Thanks!
    Emily

    • Dr.Lam says:

      I have listed many in the book, along with the pros and cons. The right supplements are the ones that fit your specific body at the specific point in time. Symptoms give us an indicator only, but does not tell us enough about your past history, constitution, current sensitivities, environmental concerns etc which can all influence the ultimate solution. Unfortunately, we deal with many who come to us not having the “right” supplement. The concept that there are supplements that are absolute for each stage is incorrect. It does not work in conventional medicine either,and that is why you have to see your doctor for proper evaluation and why there are so many different kinds of drugs for similar issues – because not everything work for everyone on a blanket basis. The same is true for nutritional support.

      Dr Lam

      Dr Lam.

  • Quenton says:

    Recovery can seem like a long road… do you have any words of encouragement for someone trying to navigate the ins-and-outs of this? Thanks so much Dr. Lam.

    • Dr.Lam says:

      Most of us are not taught to learn to listen and sense what our body is telling us. This process takes time to pick up and the right interpretation. Most self navigation fail because a multitude of factors, but those rank among the top, in addition to improper intepretation Click 7 Adrenal Fatigue Recovery Mistakes for more information. of test and wrong use of supplements.

      Dr Lam

  • G from Toronto says:

    I am an AF sufferer and will have another surgery soon. Can you please provide me with foods/fruits that can support my recovery. Thank you so much.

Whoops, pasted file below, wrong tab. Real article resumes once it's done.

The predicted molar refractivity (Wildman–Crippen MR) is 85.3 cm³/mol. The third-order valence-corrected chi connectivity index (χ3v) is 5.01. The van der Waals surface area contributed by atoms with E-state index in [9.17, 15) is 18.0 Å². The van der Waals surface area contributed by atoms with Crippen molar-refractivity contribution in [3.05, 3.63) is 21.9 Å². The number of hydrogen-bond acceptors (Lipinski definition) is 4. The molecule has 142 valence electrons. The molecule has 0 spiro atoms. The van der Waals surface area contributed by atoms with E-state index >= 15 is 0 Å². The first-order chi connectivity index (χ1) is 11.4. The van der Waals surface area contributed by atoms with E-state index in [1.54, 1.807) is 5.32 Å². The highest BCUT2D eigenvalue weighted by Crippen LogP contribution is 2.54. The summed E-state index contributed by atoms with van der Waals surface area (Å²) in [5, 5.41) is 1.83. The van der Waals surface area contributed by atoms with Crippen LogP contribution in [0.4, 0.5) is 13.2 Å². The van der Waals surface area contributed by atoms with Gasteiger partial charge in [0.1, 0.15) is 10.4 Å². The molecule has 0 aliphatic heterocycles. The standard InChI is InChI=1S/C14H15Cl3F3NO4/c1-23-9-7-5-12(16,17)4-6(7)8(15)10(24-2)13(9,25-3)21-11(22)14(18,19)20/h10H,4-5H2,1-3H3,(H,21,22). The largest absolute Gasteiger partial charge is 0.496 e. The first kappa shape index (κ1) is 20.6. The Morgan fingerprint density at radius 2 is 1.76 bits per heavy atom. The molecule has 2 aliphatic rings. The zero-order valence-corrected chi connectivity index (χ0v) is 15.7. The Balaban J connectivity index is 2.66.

• Gabi says:

    I feel like my doctor doesn’t really get adrenal fatigue. Please don’t misunderstand, he is behind me all the way with believing that I have it, but he just doesn’t know what to do. We’ve tried a few things based on your articles, but I’m still quite tired and lethargic. Do you have any advice for my doctor?

  • Jennifer says:

    How long does it take to recover from Adrenal Fatigue?

    • Dr.Lam says:

      Depending on the stage you are in, a good program takes from 6-24 months. There are many exceptions and everyone is different.

      Dr Lam

  • Robyn says:

    I believe I have had Adrenal fatigue now for 35 years. Occasionally I have had healthy times but mostly I have operated at a lower well being level. My worst symptom for most of that time has been insomnia. As you can imagine over that time I have seen numerous doctors and naturopaths and have been tested for many things. Very little has shown up which has been very depressing and has put me off visiting experts. In recent years I have done lots of research, and have found that this site really nails my condition so well. I have been trying to self manage and it is extremely difficult. Unfortunately I can find no-one in Melbourne Australia that could guide me. I have regular paradoxical reactions to drugs and find few medical practitioners who understand this aspect. Do you have any contacts in Melbourne Dr Lam or does any other have a good contact? I am determined to refind the well being that I only glimpse occasionally!